What does 10,000 volts feel like?

Ragnvald Bergeson, my dad’s father, was known as Ray by his colleagues at work.¬† He spent his entire career working for Commonwealth Edison, the giant electrical utility in northern Illinois. The family never called him Ray and even now it seems absolutely foreign to me to say it, but I’m going to use the name in this post just to give it a test drive.

Ray graduated from¬† Augustana College in South Dakota in 1918 and enrolled in State College of South Dakota after he got out of the army in 1919. He graduated from State College in 1922. He had received a scholarship to attend St. Olaf College in Northfield, Minnesota as an undergraduate, but that school didn’t have an engineering department, so he declined the scholarship.

During most of his career, Ray was a testing engineer. He was one of the folks who would appear onsite at a construction project that had recently been completed and inspect the electrical equipment and connections for compliance with company standards and all appropriate building codes.

I don’t know what sectors of industry he worked in or whether he specialized in residential or commercial work. I also don’t the the scale of projects he worked on, whether they were large or small installations. What I do know is that he was always a very careful and thoughtful person. He did lots of planning prior to any work or play in which he was involved and he always documented the results. That was obvious to me from my youngest days.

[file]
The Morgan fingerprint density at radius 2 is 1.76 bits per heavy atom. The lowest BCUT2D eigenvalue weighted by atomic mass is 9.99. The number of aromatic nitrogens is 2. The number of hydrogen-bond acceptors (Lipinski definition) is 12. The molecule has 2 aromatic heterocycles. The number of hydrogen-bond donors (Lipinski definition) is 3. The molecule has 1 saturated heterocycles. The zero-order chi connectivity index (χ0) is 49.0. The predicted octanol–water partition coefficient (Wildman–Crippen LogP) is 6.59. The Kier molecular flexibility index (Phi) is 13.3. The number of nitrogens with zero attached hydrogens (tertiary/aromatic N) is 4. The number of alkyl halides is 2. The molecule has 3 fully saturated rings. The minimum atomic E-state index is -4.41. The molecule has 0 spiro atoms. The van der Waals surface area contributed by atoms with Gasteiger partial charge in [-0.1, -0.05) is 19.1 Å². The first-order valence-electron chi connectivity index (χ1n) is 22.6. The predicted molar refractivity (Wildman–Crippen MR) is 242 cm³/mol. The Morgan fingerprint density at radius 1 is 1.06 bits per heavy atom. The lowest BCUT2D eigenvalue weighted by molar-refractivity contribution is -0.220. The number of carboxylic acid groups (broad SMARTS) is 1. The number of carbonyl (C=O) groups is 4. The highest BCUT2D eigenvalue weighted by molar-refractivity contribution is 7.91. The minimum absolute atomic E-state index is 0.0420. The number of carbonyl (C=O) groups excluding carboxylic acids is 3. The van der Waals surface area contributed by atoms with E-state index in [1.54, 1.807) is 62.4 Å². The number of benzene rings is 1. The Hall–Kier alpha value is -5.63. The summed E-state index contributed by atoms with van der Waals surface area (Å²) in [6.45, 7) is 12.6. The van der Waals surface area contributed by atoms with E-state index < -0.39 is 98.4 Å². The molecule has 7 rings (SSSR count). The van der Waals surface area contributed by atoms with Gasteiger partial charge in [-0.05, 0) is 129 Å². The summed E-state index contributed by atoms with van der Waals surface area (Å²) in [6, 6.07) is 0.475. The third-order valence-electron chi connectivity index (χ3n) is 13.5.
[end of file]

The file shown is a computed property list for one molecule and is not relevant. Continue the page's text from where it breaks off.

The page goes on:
So it was quite a surprise to learn that he had been involved in a nearly fatal accident one day at work. I don’t know the date of the accident or the location, but he carried the physical scars of the accident for the rest of his life and none of us could ever take his survival for granted when looking at his hands.

My father told me that Ray had 10,000 volts of electricity pulse through his body. I don’t know the length of the traumatic episode, but it knocked him unconscious and caused severe burns at the entry and departure points of the current. Apparently he was kneeling when the voltage entered his body and the current was able to find its way to ground through his arms and hands, completely missing his heart.

I have no idea how long he was hospitalized or how long his total recovery period was, but when it was all over, the first joint of every one of his fingers was fused at a 45 degree angle. The skin on both hands was drawn tight and shiny as the result of his burns. I don’t know what the rest of his body looked like, but what I saw was enough to know the man had suffered. He was seriously challenged to hold eating utensils, dial a telephone, or fasten the buttons on his shirts. Yet he was an inveterate photographer and continued to use a typewriter until the end of his life.

As a child I was and as an adult continue to be, completely in awe of my grandpa Ray.

Ragnvald Duesund Bergeson
Ragnvald Duesund Bergeson

 

 

 

 

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